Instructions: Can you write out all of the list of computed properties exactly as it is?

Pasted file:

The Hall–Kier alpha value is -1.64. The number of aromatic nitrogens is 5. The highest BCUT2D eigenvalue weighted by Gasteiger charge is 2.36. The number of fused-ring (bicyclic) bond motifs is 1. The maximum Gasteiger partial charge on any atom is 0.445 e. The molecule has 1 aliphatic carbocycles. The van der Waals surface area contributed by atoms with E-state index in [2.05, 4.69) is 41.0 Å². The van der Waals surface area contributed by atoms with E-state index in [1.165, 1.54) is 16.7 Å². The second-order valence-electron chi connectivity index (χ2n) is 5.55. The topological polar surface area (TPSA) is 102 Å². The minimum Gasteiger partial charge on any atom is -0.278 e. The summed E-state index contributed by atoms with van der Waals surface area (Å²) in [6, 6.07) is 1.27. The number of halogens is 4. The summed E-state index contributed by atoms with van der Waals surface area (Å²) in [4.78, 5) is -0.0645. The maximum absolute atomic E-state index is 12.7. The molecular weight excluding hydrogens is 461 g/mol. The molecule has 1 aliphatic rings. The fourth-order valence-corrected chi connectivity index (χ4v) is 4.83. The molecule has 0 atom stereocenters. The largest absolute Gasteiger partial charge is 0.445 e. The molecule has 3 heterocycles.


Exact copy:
The Hall–Kier alpha value is -1.64. The number of aromatic nitrogens is 5. The highest BCUT2D eigenvalue weighted by Gasteiger charge is 2.36. The number of fused-ring (bicyclic) bond motifs is 1. The maximum Gasteiger partial charge on any atom is 0.445 e. The molecule has 1 aliphatic carbocycles. The van der Waals surface area contributed by atoms with E-state index in [2.05, 4.69) is 41.0 Å². The van der Waals surface area contributed by atoms with E-state index in [1.165, 1.54) is 16.7 Å². The second-order valence-electron chi connectivity index (χ2n) is 5.55. The topological polar surface area (TPSA) is 102 Å². The minimum Gasteiger partial charge on any atom is -0.278 e. The summed E-state index contributed by atoms with van der Waals surface area (Å²) in [6, 6.07) is 1.27. The number of halogens is 4. The summed E-state index contributed by atoms with van der Waals surface area (Å²) in [4.78, 5) is -0.0645. The maximum absolute atomic E-state index is 12.7. The molecular weight excluding hydrogens is 461 g/mol. The molecule has 1 aliphatic rings. The fourth-order valence-corrected chi connectivity index (χ4v) is 4.83. The molecule has 0 atom stereocenters. The largest absolute Gasteiger partial charge is 0.445 e. The molecule has 3 heterocycles.